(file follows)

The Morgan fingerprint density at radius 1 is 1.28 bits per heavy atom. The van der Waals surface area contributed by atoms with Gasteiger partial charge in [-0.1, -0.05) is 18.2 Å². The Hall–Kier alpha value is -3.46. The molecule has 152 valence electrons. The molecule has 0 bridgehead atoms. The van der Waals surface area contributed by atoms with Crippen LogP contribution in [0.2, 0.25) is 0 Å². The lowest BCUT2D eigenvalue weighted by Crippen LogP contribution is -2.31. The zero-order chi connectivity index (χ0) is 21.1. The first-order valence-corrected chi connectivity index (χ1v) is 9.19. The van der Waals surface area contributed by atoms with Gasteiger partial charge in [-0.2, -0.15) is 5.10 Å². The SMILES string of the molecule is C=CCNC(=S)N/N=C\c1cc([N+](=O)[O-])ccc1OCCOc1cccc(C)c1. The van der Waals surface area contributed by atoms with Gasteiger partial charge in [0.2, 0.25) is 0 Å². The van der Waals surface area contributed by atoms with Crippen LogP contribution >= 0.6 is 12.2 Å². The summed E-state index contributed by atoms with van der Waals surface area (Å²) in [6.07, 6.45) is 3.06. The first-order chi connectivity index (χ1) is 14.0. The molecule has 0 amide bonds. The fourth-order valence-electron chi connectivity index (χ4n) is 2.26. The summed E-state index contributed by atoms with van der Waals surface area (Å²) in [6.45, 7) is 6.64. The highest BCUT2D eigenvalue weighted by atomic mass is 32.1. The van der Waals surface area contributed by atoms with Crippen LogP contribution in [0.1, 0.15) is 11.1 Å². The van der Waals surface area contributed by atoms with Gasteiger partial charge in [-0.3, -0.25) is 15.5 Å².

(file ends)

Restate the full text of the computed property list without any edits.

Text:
The Morgan fingerprint density at radius 1 is 1.28 bits per heavy atom. The van der Waals surface area contributed by atoms with Gasteiger partial charge in [-0.1, -0.05) is 18.2 Å². The Hall–Kier alpha value is -3.46. The molecule has 152 valence electrons. The molecule has 0 bridgehead atoms. The van der Waals surface area contributed by atoms with Crippen LogP contribution in [0.2, 0.25) is 0 Å². The lowest BCUT2D eigenvalue weighted by Crippen LogP contribution is -2.31. The zero-order chi connectivity index (χ0) is 21.1. The first-order valence-corrected chi connectivity index (χ1v) is 9.19. The van der Waals surface area contributed by atoms with Gasteiger partial charge in [-0.2, -0.15) is 5.10 Å². The SMILES string of the molecule is C=CCNC(=S)N/N=C\c1cc([N+](=O)[O-])ccc1OCCOc1cccc(C)c1. The van der Waals surface area contributed by atoms with Gasteiger partial charge in [0.2, 0.25) is 0 Å². The van der Waals surface area contributed by atoms with Crippen LogP contribution >= 0.6 is 12.2 Å². The summed E-state index contributed by atoms with van der Waals surface area (Å²) in [6.07, 6.45) is 3.06. The first-order chi connectivity index (χ1) is 14.0. The molecule has 0 amide bonds. The fourth-order valence-electron chi connectivity index (χ4n) is 2.26. The summed E-state index contributed by atoms with van der Waals surface area (Å²) in [6.45, 7) is 6.64. The highest BCUT2D eigenvalue weighted by atomic mass is 32.1. The van der Waals surface area contributed by atoms with Crippen LogP contribution in [0.1, 0.15) is 11.1 Å². The van der Waals surface area contributed by atoms with Gasteiger partial charge in [-0.3, -0.25) is 15.5 Å².